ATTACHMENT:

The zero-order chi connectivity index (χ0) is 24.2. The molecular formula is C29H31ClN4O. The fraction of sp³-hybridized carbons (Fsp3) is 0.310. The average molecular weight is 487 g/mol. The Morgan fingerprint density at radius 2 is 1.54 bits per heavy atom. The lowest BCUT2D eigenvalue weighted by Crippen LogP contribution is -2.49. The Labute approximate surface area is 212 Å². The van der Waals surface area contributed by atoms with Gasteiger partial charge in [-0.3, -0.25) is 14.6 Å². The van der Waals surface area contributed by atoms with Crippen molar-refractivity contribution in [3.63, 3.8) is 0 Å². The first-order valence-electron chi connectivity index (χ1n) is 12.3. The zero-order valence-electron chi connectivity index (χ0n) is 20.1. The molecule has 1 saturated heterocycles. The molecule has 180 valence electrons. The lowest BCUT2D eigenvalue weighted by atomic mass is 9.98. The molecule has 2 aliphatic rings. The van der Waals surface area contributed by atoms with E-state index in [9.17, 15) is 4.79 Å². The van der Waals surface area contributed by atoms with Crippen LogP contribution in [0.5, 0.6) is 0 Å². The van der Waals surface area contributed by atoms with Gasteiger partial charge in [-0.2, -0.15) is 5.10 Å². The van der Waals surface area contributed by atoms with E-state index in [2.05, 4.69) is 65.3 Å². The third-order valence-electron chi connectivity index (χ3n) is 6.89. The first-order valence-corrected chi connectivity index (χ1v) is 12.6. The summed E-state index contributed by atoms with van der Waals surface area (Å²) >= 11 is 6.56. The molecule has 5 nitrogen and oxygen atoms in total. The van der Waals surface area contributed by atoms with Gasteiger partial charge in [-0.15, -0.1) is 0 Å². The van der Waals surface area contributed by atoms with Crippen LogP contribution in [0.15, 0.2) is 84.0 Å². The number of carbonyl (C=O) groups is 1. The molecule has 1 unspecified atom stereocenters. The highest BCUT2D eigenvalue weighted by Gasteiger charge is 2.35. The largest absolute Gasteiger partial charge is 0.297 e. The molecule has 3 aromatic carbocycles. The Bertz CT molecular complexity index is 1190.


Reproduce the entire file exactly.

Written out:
The zero-order chi connectivity index (χ0) is 24.2. The molecular formula is C29H31ClN4O. The fraction of sp³-hybridized carbons (Fsp3) is 0.310. The average molecular weight is 487 g/mol. The Morgan fingerprint density at radius 2 is 1.54 bits per heavy atom. The lowest BCUT2D eigenvalue weighted by Crippen LogP contribution is -2.49. The Labute approximate surface area is 212 Å². The van der Waals surface area contributed by atoms with Gasteiger partial charge in [-0.3, -0.25) is 14.6 Å². The van der Waals surface area contributed by atoms with Crippen molar-refractivity contribution in [3.63, 3.8) is 0 Å². The first-order valence-electron chi connectivity index (χ1n) is 12.3. The zero-order valence-electron chi connectivity index (χ0n) is 20.1. The molecule has 1 saturated heterocycles. The molecule has 180 valence electrons. The lowest BCUT2D eigenvalue weighted by atomic mass is 9.98. The molecule has 2 aliphatic rings. The van der Waals surface area contributed by atoms with E-state index in [9.17, 15) is 4.79 Å². The van der Waals surface area contributed by atoms with Crippen LogP contribution in [0.5, 0.6) is 0 Å². The van der Waals surface area contributed by atoms with Gasteiger partial charge in [-0.2, -0.15) is 5.10 Å². The van der Waals surface area contributed by atoms with E-state index in [2.05, 4.69) is 65.3 Å². The third-order valence-electron chi connectivity index (χ3n) is 6.89. The first-order valence-corrected chi connectivity index (χ1v) is 12.6. The summed E-state index contributed by atoms with van der Waals surface area (Å²) >= 11 is 6.56. The molecule has 5 nitrogen and oxygen atoms in total. The van der Waals surface area contributed by atoms with Gasteiger partial charge in [-0.15, -0.1) is 0 Å². The van der Waals surface area contributed by atoms with Crippen LogP contribution in [0.15, 0.2) is 84.0 Å². The number of carbonyl (C=O) groups is 1. The molecule has 1 unspecified atom stereocenters. The highest BCUT2D eigenvalue weighted by Gasteiger charge is 2.35. The largest absolute Gasteiger partial charge is 0.297 e. The molecule has 3 aromatic carbocycles. The Bertz CT molecular complexity index is 1190.